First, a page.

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Lime Street Station Roof
Lime Street, Liverpool, UK
Lime Street Station Roof
associated engineer
William Baker
date  1867 - 1878 and 1875 - 1879
UK era  Victorian  |  category  Building  |  reference  SJ351906
ICE reference number  HEW 103
photo  donation
The present-day roof at Liverpool's main rail terminus, Lime Street Station, was built in two stages, seven years apart. The two sections represent the building's third and fourth roofs.
Lime Street Station opened in August 1836 as a replacement for Liverpool & Manchester Railway's 1830 Crown Street Station. The original roof at Lime Street was formed of timber trusses on iron columns and arcades. An extension to Lime Street was authorised in 1832, engineered by George Stephenson assisted by Thomas Gooch, with alignment corrections by Joseph Locke.
The original roof was replaced in 1848. The new one (now gone) spanned 153ft 6in and was 374ft long. It cost 15,000, covered six tracks, three platforms and a roadway, and was designed by Locke, then Chief Engineer of the London & North Western Railway. The roof had 17 curved wrought iron trusses at 21ft 6in centres supported on one side by station buildings and on the other by cast iron columns. It was clad in wrought iron corrugated sheets and glass. The design was checked by William Fairbairn and John Kennedy, the contractor was Richard Turner of Hammersmith Iron Works, Dublin, and load testing on two bays was carried out by Locke.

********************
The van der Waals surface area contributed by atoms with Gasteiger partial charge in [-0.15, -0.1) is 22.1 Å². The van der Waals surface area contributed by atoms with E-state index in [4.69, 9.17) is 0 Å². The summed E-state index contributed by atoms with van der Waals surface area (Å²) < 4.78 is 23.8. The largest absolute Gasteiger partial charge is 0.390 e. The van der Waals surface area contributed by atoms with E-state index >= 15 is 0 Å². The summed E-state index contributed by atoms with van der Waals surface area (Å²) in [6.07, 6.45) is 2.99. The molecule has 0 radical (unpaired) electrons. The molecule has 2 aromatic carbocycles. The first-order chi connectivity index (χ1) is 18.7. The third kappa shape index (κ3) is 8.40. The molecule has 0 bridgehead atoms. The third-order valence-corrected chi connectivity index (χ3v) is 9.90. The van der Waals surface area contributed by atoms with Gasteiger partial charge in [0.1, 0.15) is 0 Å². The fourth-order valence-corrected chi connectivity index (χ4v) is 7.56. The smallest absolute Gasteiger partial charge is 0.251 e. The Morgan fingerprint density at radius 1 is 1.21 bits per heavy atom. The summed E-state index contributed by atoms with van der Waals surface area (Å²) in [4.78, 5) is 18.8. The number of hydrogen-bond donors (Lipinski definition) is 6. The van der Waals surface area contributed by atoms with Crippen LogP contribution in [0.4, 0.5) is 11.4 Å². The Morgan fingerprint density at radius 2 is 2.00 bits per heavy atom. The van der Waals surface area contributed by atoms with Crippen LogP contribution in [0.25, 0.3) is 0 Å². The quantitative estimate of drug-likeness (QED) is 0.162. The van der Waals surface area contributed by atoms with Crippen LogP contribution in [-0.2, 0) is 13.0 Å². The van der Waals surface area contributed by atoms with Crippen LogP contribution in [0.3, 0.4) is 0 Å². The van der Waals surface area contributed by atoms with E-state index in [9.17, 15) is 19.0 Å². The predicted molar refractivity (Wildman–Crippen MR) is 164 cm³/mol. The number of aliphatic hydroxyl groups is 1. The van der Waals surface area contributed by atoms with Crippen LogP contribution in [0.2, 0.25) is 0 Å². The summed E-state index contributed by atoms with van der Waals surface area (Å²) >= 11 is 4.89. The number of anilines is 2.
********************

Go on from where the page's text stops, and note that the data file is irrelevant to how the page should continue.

In 1867-68 the station was lengthened in the direction of Manchester and widened. The northern-most bay of the roof that can be seen today was built at this time. Its engineer, William Baker, was then Chief Engineer of the L&NWR. The southern bay was added seven years later and is also by Baker.
The roofs are 645ft long, curved, tapering and cover most of the platform area. The spans of the north roof vary between 185ft and 215ft, with an average of 212ft. The spans of the south roof vary from 170ft to 195ft wide.
The structure of the roofs is similar. They have splayed trusses at 32ft centres, supported on walls at one side and on 20ft high cast iron columns in the centre of the station, which they share. The trusses are 44ft 9in in total height, 22ft 9in in depth and have a rise of 22ft. Their top chords are 'I' sections and the bottom chords are 6in x 1in plates. They use angle iron struts in a similar pattern to that of a Warren girder.
Research: PD
reference sources   CEH North

Lime Street Station Roof